For many years, elected officers in Nigeria have continuously participated in election fraud, such as impersonation of voters, vote buying, snatching of ballot boxes, bribing electoral officials, etc. To address this menace, INEC is incorporating the use of technology to make elections more credible. The electoral body has recorded successes with these technologies in the Anambra, Ekiti and Osun State gubernatorial elections. One of these technologies is BVAS.
To tackle vote buying and other economic challenges, the Central Bank of Nigeria (CBN) passed two laws including redesigning the naira notes and placing a limit on withdrawals.
By the numbers
Previous elections have shown that electorates living in the rural parts of the country are more likely to experience and involve in vote-buying than those living in urban areas. Statista claims that in the 2019 general elections, 24 percent of male and 19 percent of females who participated in a survey declared that they were offered money or non‐monetary favors in exchange for their vote in both state and national elections.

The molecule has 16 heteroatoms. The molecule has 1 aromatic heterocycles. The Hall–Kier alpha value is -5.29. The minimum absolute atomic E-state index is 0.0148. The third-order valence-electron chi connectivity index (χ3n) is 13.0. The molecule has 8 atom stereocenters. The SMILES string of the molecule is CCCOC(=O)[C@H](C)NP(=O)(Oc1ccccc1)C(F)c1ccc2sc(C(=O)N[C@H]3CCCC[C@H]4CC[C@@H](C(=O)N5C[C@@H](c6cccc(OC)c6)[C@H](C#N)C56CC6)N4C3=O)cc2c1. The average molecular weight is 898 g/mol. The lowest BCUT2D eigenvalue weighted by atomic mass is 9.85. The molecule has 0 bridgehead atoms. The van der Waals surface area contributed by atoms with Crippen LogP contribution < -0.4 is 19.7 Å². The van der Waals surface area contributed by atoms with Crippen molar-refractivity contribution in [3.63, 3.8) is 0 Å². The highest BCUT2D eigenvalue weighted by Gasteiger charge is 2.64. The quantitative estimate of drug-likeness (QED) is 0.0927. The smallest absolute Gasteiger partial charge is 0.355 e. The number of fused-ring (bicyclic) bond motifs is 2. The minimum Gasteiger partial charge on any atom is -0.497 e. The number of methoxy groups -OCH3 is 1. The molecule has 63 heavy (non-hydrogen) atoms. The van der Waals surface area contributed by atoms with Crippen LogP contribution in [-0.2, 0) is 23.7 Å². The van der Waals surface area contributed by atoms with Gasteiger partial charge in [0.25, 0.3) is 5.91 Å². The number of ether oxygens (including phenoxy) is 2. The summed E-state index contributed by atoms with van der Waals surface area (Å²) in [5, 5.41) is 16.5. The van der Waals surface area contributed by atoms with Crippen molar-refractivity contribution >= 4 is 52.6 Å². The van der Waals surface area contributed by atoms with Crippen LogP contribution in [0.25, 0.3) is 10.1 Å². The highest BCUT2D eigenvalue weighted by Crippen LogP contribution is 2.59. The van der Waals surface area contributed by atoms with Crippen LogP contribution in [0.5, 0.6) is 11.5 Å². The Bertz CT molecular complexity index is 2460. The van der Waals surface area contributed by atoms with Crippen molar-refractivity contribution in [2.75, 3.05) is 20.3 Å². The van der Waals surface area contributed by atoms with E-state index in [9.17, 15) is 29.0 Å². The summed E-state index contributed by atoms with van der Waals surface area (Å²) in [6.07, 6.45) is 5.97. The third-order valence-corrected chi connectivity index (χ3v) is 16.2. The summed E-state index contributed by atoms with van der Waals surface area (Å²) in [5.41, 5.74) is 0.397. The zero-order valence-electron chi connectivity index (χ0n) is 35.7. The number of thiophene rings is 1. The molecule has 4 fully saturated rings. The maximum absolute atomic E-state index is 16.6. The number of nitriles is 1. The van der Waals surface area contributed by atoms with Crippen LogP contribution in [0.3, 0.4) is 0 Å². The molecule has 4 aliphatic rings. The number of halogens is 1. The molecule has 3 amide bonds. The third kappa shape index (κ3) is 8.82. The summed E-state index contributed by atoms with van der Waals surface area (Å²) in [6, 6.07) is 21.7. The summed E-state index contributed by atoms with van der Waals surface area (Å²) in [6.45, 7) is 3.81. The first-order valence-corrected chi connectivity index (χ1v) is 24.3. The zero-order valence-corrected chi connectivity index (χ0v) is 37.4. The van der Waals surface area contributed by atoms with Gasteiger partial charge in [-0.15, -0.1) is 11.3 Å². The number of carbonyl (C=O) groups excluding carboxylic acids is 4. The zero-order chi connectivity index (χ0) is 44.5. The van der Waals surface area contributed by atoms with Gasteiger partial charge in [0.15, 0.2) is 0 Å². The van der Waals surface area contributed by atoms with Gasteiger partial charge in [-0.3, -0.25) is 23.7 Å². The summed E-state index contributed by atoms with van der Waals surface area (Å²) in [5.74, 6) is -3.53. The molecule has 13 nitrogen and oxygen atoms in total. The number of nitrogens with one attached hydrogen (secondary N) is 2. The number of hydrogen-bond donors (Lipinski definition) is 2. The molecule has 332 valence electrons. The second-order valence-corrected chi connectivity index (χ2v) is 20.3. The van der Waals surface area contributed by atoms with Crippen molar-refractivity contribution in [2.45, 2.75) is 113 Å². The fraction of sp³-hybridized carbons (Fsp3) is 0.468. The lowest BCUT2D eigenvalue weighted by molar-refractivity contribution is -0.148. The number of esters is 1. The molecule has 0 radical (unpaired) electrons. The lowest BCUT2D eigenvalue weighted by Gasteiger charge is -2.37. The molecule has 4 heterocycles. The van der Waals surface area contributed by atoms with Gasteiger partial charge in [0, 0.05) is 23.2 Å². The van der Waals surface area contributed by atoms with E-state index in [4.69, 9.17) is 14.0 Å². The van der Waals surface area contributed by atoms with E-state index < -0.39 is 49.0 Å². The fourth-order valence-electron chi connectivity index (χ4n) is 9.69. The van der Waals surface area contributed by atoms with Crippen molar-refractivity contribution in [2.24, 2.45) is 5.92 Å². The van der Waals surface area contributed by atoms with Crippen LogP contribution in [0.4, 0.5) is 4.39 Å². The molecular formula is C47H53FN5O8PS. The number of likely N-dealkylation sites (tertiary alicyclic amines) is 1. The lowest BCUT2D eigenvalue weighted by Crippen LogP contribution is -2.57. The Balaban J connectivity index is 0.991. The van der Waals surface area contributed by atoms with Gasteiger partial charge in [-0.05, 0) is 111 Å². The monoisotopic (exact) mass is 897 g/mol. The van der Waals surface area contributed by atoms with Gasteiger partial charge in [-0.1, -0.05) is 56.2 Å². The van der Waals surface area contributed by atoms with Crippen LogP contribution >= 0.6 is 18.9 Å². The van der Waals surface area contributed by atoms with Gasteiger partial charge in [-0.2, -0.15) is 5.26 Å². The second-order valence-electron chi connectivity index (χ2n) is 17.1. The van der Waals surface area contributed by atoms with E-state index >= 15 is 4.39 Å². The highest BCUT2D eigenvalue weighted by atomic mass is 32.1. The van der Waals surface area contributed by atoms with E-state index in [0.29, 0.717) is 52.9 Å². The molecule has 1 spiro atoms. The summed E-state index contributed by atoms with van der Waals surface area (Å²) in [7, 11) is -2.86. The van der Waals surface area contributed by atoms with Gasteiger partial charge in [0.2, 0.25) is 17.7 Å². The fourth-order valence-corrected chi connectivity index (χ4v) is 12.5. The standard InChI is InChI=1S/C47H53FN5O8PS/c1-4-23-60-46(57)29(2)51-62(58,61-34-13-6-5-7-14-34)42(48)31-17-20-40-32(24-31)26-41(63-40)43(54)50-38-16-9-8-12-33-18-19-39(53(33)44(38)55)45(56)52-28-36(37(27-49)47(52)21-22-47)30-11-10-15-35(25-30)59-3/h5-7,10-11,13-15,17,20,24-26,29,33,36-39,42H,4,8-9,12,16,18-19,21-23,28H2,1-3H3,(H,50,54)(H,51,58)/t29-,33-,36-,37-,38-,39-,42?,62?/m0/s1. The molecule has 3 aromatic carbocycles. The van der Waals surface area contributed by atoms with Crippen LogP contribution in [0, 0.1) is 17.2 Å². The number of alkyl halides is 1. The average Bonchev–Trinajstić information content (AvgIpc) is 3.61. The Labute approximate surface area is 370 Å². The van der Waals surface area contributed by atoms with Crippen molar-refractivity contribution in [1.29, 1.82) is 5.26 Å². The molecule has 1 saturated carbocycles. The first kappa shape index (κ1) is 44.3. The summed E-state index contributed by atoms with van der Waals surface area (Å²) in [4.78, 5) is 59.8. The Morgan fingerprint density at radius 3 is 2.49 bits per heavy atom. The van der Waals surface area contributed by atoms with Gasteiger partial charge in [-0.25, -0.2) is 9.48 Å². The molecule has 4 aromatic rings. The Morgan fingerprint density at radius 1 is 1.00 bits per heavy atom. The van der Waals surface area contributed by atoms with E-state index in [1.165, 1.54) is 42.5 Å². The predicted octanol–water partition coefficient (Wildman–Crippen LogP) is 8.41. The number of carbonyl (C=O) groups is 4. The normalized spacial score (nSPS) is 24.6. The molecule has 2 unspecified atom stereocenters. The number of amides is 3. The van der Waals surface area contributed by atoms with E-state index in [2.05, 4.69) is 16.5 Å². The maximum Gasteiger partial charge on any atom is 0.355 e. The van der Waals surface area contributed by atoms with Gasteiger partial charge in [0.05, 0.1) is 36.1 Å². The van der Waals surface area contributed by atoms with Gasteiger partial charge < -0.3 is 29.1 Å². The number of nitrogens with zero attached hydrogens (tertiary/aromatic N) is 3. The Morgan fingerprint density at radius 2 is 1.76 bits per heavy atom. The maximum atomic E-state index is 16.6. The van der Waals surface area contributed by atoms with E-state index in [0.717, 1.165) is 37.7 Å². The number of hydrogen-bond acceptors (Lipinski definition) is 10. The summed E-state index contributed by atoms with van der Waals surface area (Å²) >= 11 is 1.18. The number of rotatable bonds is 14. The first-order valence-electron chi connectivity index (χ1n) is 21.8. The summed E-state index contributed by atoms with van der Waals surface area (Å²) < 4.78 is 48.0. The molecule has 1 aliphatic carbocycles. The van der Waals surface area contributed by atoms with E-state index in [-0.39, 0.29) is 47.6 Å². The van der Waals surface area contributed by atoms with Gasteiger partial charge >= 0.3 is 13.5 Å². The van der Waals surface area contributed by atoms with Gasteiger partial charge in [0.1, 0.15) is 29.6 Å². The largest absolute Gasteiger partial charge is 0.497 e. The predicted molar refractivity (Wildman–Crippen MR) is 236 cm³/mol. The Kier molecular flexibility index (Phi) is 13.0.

The big picture
The higher likelihood of vote buying in rural areas in Nigeria could be linked to higher poverty rates in rural areas than urban regions of the country. Therefore, these Nigerian politicians who engage in vote buying might target rural voters in electoral frauds.